Key Ingredients for Sanctions: The Duty to Preserve and Intent to Deprive

Preparing a successful motion for spoliation over lost ESI is like preparing a fine meal. Attorneys can find themselves in the role of a master chef, who needs to mix exotic ingredients to win over a food cretic. Except for the attorney, that food cretic is a judge and the complex ingredients are proving 1) the party with the alleged lost electronically stored information had a duty to preserve at the time the data was lost; and 2) electronically stored information that was subject to the duty to preserve was actually lost.

Applying Rule 37(e)

An employer sued former employees who started a new company for breach of fiduciary duty and misappropriation of trade secrets. The Plaintiff claimed the Defendants communicated with each other via personal email accounts about starting their new company while still employed by the Plaintiff. The email service providers included Comcast and Heritage Makers. The Plaintiffs sought sanctions for the alleged loss email messages, deleted data from work issued laptops, and deleted Facebook posts. Youngevity Int’l Corp. v. Smith, 2017 U.S. Dist. LEXIS 200048, at *5-6 (S.D. Cal. Dec. 4, 2017)

Was there a Duty to Preserve?

The Plaintiff failed to establish the Defendants had a duty to preserve the data on their work issue laptops. The Defendants deleted data on their laptops in late October or early November 2015. The lawsuit was not filed until March 23, 2016. The Plaintiffs argued the Defendants should have reasonably anticipated a lawsuit, because they “conspired” to start their new company. Youngevity, at *11-12.

The Court rejected the Plaintiff’s argument, because 1) there was no evidence litigation was anticipated; and 2) the Court would have to accept Plaintiffs’ factual allegations as true, which were disputed facts for the jury to ultimately decide. Youngevity, at *12.

Was Any ESI Lost?

The Court stated the Plaintiff failed to offer any evidence that any ESI was actually lost. One Defendant testified she did not recall deleting any Facebook posts; another stated he would produce his Comcast emails if asked for them. As to the former employee with the Heritage Makers domain, the Plaintiff was able to recover 95 messages from their own servers. There was no explanation as to the number of emails found or whether there was evidence that emails existed and had been deleted. Youngevity, at *13.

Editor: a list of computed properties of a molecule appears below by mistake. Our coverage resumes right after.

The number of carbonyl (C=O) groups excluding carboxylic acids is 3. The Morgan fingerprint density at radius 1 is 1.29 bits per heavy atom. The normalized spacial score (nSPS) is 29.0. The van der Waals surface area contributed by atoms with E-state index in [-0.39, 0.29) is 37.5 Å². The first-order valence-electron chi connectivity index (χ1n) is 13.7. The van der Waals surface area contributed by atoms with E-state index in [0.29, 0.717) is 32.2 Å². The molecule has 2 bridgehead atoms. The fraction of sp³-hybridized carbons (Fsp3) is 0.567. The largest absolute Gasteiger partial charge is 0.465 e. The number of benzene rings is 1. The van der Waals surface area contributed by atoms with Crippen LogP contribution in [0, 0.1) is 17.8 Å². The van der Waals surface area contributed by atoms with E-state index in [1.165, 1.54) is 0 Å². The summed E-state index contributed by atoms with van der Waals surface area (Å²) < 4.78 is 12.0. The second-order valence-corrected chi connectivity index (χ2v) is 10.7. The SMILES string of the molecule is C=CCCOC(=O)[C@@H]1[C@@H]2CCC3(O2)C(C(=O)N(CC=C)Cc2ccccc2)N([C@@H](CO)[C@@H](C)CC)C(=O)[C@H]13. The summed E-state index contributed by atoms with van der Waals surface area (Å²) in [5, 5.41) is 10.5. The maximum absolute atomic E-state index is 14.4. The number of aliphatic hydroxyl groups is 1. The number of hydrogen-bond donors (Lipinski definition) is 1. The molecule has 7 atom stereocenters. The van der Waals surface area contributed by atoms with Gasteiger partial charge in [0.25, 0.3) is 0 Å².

The Court further explained as to the other Defendant with Comcast emails, the Plaintiff had not demonstrated that the emails could not be found elsewhere [in theory, sent to other people]. Id.

Was there Intent to Deprive?

The Court found that the Plaintiff failed to demonstrate the Defendants acted with the intent to deprive for any purported, but not proven, lost Comcast emails. As such, adverse inference instructions could not be awarded. However, the Court noted there had been prejudice because of representations made in Court about the ESI, thus the Plaintiff could subpoena Comcast, Facebook, and other third parties, they did not propound earlier because of the Defendants’ representations in prior hearings. Youngevity, at *13-14.

Bow Tie Thoughts

Federal Rule of Civil Procedure Rule 37(e) has given Courts straightforward analysis for sanctioning a party over lost ESI. The first issue is whether there a duty to preserve? Next is was any ESI lost? Finally, did the party act with the intent to deprive?

Parties bringing a motion under 37(e) understandably could feel they are trying to prove a negative for ESI that was lost. It is unlikely a party with lost ESI will admit in a deposition that they purposely destroyed data with the intent to keep the other side from having it in discovery. Short of that miracle depo, the party bringing the motion must show the ESI once existed. One strategy to accomplish this requirement is to have an affidavit from a forensic expert that could show ESI once existed and that it was deleted on a specific date. An expert affidavit explaining when files were deleted from a Dropbox account, or partial email threads with missing attachments, has a stronger likelihood of success then merely claiming there is lost ESI.

The party arguing ESI has been lost should be sure they have propounded a request for production for that ESI. It is very difficult to bring a motion to compel, or a motion for sanctions, if there was no discovery request for the sought ESI. Moreover, an inadequate discovery response could be evidence that ESI once existed and has been lost. That by itself is likely not enough for sanctions, but it is a start for Rule 37(e) analysis.

Josh Gilliland is a California attorney who focuses his practice on eDiscovery. Josh is the co-creator of The Legal Geeks, which has made the ABA Journal Top Blawg 100 Blawg from 2013 to 2016 and was nominated for Best Podcast for the 2015 Geekie Awards. Josh has presented at legal conferences and comic book conventions across the United States. He also ties a mean bow tie.